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Many Northwest Democrats Noncommittal On Fast-Tracking Trade Deals

A McLin
File photo of the container ship Hanjin Hamburg at the Port of Seattle.

So far, few Northwest Democrats are getting on board with a deal to "fast track" a pending Pacific trade agreement, The Trans-Pacific Partnership.

On Thursday, Oregon's senior senator, Democrat Ron Wyden, unveiled bipartisan legislation to clear the way and set sideboards around the biggest trade deal since NAFTA. In Seattle Friday, Washington Senator Patty Murray said she's supportive given the importance of international trade to the Northwest. But she won't sign on as a co-sponsor at this time.

"We need to be able to make and sell our products here overseas in order to keep our economy strong,” she said. “But we also need to protect Washington state workers and we need to make sure we're not competing with foreign countries that don't have strong labor and environmental practices.”

Republicans, including Washington Congressman Dave Reichert and Idaho Senator Jim Risch, sound the most amenable to giving the Democratic president expanded trade negotiating authority.

"As a long-time proponent of high-standard trade agreements that bring more jobs and more business to our workers, growers, and manufacturers, I know that we need passage of this legislation to make this priority a reality," Reichert said.

Among House Democrats from the Northwest, Congressman Earl Blumenauer of Portland stood out by co-authoring an op-ed with Senator Wyden extolling the proposed trade framework. On his Congressional website, Blumenauer elaborated on Friday about why he believes the current trade proposal is "a dramatic improvement" over previous trade agreements.

"It includes a human rights negotiating objective for the very first time," he wrote. "Responding to demands for greater transparency, future trade agreements will be public for 60 days before the President signs them, and up to four months before Congress votes."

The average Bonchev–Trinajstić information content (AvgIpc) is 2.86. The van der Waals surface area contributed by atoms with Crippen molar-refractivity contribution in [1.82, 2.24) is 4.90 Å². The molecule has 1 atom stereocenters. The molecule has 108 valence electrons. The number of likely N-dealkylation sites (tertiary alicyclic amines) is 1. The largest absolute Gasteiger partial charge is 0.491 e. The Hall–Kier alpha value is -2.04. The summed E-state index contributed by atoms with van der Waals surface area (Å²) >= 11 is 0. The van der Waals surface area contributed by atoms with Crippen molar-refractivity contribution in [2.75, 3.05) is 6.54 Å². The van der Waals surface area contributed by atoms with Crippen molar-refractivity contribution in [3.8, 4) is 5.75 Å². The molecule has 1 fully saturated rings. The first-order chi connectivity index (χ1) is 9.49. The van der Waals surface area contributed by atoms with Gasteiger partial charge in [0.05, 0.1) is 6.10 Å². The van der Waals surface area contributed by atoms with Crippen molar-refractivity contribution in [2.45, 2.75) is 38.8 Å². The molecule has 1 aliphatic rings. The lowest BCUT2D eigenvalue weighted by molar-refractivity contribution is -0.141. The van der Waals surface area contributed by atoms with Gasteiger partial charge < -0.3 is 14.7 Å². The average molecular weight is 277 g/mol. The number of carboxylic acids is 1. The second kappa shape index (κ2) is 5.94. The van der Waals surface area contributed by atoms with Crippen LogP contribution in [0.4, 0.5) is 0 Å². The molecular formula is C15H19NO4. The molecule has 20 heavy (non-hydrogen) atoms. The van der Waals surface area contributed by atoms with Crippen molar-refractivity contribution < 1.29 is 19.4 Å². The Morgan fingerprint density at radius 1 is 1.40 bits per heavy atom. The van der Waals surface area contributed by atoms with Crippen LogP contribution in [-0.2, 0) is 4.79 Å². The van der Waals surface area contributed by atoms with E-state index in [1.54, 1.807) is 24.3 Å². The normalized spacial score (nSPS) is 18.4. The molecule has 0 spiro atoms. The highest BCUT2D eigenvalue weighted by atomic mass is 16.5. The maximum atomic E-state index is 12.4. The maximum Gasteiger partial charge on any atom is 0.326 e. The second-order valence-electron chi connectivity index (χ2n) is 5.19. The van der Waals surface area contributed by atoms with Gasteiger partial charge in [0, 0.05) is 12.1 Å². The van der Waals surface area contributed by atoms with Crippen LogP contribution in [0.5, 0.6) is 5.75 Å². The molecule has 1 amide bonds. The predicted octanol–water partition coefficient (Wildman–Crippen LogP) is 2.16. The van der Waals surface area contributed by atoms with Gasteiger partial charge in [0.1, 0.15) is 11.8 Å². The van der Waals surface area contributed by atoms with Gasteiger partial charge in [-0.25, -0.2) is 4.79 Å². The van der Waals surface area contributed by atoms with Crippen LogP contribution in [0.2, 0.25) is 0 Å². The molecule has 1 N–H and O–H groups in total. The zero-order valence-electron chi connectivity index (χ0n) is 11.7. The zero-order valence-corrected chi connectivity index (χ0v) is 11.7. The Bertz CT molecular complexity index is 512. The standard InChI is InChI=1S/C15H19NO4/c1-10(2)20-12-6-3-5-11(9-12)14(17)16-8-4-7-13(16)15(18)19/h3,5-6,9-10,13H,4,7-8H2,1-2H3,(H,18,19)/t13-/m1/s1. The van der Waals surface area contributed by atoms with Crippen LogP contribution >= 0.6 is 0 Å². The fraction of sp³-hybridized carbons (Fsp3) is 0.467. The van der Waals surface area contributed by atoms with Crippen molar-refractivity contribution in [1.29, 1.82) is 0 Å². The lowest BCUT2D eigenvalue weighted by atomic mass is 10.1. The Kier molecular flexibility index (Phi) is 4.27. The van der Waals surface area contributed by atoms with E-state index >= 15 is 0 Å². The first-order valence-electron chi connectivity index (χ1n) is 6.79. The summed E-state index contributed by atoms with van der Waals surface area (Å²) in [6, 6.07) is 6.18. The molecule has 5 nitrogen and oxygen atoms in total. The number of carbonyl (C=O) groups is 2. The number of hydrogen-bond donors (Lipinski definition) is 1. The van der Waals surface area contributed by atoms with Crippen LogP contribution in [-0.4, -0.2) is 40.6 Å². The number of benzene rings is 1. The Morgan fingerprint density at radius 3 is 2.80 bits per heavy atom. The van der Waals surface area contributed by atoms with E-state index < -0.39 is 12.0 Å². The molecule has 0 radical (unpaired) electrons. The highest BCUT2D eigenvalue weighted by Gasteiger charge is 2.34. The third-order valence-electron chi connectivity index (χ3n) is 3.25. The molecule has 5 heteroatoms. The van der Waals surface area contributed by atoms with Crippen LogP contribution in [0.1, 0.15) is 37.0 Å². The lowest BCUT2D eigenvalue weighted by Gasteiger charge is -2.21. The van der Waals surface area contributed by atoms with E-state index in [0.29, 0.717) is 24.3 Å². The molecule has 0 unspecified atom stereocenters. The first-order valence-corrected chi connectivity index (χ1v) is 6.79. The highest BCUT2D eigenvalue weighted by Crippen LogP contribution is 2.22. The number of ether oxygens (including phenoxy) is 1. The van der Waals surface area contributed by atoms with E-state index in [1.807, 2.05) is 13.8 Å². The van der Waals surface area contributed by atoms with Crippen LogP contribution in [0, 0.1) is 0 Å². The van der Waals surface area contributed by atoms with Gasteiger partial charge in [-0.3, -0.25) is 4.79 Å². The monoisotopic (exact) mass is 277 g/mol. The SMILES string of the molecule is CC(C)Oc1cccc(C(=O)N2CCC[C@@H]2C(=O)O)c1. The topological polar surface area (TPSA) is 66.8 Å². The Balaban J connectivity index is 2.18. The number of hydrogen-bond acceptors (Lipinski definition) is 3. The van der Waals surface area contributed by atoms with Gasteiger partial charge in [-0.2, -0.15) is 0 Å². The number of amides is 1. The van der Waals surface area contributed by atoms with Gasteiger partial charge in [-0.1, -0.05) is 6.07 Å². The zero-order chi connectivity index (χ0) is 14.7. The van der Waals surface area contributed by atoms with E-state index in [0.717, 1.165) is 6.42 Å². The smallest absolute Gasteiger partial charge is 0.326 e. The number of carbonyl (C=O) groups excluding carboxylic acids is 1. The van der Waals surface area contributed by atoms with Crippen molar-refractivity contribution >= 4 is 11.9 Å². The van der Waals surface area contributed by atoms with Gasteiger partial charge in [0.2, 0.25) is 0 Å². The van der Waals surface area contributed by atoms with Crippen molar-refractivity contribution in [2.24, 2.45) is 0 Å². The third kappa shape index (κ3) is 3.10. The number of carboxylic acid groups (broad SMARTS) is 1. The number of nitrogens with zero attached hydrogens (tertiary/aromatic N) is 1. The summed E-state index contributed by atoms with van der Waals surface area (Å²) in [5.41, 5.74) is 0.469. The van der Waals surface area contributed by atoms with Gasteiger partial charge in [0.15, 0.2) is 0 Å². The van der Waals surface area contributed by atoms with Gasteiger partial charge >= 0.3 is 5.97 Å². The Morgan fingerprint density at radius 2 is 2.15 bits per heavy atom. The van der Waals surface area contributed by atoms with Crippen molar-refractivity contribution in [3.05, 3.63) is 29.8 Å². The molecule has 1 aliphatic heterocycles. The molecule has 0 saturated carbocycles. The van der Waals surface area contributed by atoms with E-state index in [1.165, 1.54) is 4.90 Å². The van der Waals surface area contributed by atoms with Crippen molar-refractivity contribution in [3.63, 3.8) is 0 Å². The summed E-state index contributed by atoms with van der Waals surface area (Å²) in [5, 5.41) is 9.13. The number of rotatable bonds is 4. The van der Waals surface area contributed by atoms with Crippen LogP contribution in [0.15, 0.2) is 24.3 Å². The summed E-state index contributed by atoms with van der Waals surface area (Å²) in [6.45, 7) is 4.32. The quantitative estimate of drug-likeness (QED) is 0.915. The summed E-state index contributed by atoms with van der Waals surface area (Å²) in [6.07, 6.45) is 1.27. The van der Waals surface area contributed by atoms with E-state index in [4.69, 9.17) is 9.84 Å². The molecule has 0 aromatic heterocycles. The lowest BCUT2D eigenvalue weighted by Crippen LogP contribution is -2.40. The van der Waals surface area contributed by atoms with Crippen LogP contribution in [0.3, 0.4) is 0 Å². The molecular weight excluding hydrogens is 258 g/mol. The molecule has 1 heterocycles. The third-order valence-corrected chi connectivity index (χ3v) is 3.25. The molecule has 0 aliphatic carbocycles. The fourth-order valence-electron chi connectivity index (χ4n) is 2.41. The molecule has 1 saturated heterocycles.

On Saturday, labor, environmental and "fair trade" activists are planning a national day of action to pressure members of Congress to oppose the new trade accord.

"They are not eager to take a stance," Washington Fair Trade Coalition campaign coordinator Gillian Locasio said.

Scheduled events in the Northwest include protest rallies in downtown Portland, Eugene, Bend and Medford, Oregon, and in Ferndale, Washington. Activists and union members also plan to canvass in Olympia, Tacoma and Everett, Washington.

At this juncture, Oregon Democrat Peter DeFazio is the lone Northwest Congressman to stake out a definitive position against giving the president expanded authority to negotiate a Pacific trade pact. DeFazio issued a statement Thursday in which he called fast track legislation a "raw deal for American workers and the environment."

Wyden's Oregon seatmate, Democratic Senator Jeff Merkley said the fast track legislation must be "strengthened" before he would consider giving it his support.

“Trade agreements must be negotiated in an open and transparent manner, must put a stop to currency manipulation that kills American jobs, and must ensure that foreign companies respect the integrity of America’s consumer and environmental laws," Merkley said in an emailed statement Friday. "The fast track bill does not ensure that these standards will be met."

Now semi-retired, Tom Banse covered national news, business, science, public policy, Olympic sports and human interest stories from across the Northwest. He reported from well known and out–of–the–way places in the region where important, amusing, touching, or outrageous events unfolded. Tom's stories can be found online and were heard on-air during "Morning Edition" and "All Things Considered" on NPR stations in Washington, Oregon, and Idaho.